Megan Pamela Ruth Madison is an early childhood educator, scholar, and organizer based in New York City. Currently, she is pursuing a PhD at Brandeis University’s Heller School for Social Policy. Her research examines the effects of “colorblind” policymaking on racial inequities in the early care and education workforce. When she’s not working on her dissertation, she works as a trainer for Border Crossers and the New York Early Childhood Professional Development Institute, facilitating workshops for teachers on race, gender, and sexuality. As an extension of her interfaith, interracial Jewish family, she is also an active member of the Jewish Multiracial Network, Jews for Racial and Economic Justice, and Bend the Arc.


Chris Messinger has been a community organizer, social justice educator and youthworker for almost 20 years. After a start in St. Paul, MN as a community organizer working to reduce community violence, Chris spent several years teaching in the Boston Public Schools before becoming the Director of Boston Mobilization, a youth social justice organization. Chris’ Jewish roots include JOIN for Justice (fellow ’08-09), the Selah social justice leadership program and being an active member of the Boston Worker’s Circle, where he co-chairs the Acting for Racial and Economic Justice committee.

Chris is active in racial justice work with SURJ-Boston, and is on the national leadership council of Within Our Lifetime, a network of more than 100 different racial justice, equity and healing organizations across the country. Chris is a certified trainer with Class Action, helped found the Sub/Urban Justice Program, publish the Speak Up! Anthology and start the Social Justice Leadership Institute. While Chris is incredibly modest, he does tend to write his bio’s in the third person. It helps.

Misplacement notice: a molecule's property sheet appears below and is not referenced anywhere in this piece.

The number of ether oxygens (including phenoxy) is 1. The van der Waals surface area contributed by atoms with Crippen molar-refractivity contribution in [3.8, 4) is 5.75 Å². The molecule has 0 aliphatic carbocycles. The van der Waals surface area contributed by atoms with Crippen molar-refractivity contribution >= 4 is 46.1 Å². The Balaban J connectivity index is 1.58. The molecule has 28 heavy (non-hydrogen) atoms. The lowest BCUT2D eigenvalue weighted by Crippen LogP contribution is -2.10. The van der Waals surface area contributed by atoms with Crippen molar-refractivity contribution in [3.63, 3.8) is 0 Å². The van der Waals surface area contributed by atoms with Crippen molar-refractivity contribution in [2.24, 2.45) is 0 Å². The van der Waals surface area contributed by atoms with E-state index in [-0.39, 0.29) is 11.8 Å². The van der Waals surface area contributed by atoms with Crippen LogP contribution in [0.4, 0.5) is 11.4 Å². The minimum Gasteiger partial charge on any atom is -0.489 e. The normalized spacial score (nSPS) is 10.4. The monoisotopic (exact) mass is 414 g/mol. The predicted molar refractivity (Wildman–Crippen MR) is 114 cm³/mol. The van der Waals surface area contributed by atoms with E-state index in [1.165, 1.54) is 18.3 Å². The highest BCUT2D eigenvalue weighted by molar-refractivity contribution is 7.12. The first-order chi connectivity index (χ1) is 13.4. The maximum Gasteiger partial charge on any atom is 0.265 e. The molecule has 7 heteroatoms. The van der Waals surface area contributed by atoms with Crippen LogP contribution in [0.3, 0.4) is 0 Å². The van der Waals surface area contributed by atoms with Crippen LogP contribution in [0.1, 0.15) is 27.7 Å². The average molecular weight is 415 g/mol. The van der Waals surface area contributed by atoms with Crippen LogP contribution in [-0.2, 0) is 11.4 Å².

In addition to training and organizing thousands of teens and adults over the past 20 years, Chris plays a lot of soccer, dehydrates a wide variety of fruits and vegetables, and hangs out with his niece in his spare time.


Rabbi Mira Beth Wasserman, PhD, is Director of the Center for Jewish Ethics and Assistant Professor of Rabbinic Literature at the Reconstructionist Rabbinical College. Mira’s work as a rabbi and scholar bridges Talmud study, community building, and the pursuit of social justice. The author of Jews, Gentiles and OtherAnimals, a work of scholarship, and Too Much of a Good Thing, a children’s title, Mira served as a congregational rabbi for over a decade. She earned her doctorate at UC Berkeley, attended rabbinical school at the Hebrew Union College-Jewish Institute of Religion in Cincinnati, and is an alumna of the Wexner Graduate Fellowship. She trained and interned as a community organizer with the IAF in northern California. Mira is a leader in POWER Metro, a multifaith, multiracial movement of congregations affiliated with PICO that pursues justice in the Philly suburbs and beyond. She is active in the campaign for education justice in Pennsylvania’s public schools.


Rabbi Miriam Farber Wajnberg is an NYC-based rabbi, educator, and organizer. She currently works as Director of Adult Jewish Learning and Interfaith Engagement at JCC Manhattan. Rabbi Wajnberg has worked as a community organizer on the Reform movement’s national and California organizing efforts, and served Jewish communities in Los Angeles, Washington state, Montana, and New York. An alumna of JOIN for Justice’s Jewish Organizing Fellowship and the Seminary Leadership Project, Rabbi Wajnberg is excited to be returning again to the JOIN for Justice community as a course instructor.